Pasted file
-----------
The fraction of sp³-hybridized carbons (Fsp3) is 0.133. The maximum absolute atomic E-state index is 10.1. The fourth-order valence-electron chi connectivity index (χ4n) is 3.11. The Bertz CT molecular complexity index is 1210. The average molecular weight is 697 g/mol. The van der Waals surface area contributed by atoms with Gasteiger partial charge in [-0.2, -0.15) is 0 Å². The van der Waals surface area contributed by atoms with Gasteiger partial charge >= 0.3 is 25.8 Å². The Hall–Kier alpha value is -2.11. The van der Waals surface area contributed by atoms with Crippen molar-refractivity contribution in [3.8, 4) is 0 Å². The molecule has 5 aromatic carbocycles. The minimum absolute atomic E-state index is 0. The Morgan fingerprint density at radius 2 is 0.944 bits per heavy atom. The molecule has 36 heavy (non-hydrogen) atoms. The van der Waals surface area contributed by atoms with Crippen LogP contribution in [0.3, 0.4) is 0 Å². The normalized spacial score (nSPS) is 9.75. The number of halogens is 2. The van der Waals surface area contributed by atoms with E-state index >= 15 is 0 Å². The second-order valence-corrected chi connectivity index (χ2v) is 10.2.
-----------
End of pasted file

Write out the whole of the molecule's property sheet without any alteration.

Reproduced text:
The fraction of sp³-hybridized carbons (Fsp3) is 0.133. The maximum absolute atomic E-state index is 10.1. The fourth-order valence-electron chi connectivity index (χ4n) is 3.11. The Bertz CT molecular complexity index is 1210. The average molecular weight is 697 g/mol. The van der Waals surface area contributed by atoms with Gasteiger partial charge in [-0.2, -0.15) is 0 Å². The van der Waals surface area contributed by atoms with Gasteiger partial charge >= 0.3 is 25.8 Å². The Hall–Kier alpha value is -2.11. The van der Waals surface area contributed by atoms with Crippen molar-refractivity contribution in [3.8, 4) is 0 Å². The molecule has 5 aromatic carbocycles. The minimum absolute atomic E-state index is 0. The Morgan fingerprint density at radius 2 is 0.944 bits per heavy atom. The molecule has 36 heavy (non-hydrogen) atoms. The van der Waals surface area contributed by atoms with Crippen LogP contribution in [0.3, 0.4) is 0 Å². The normalized spacial score (nSPS) is 9.75. The number of halogens is 2. The van der Waals surface area contributed by atoms with E-state index >= 15 is 0 Å². The second-order valence-corrected chi connectivity index (χ2v) is 10.2.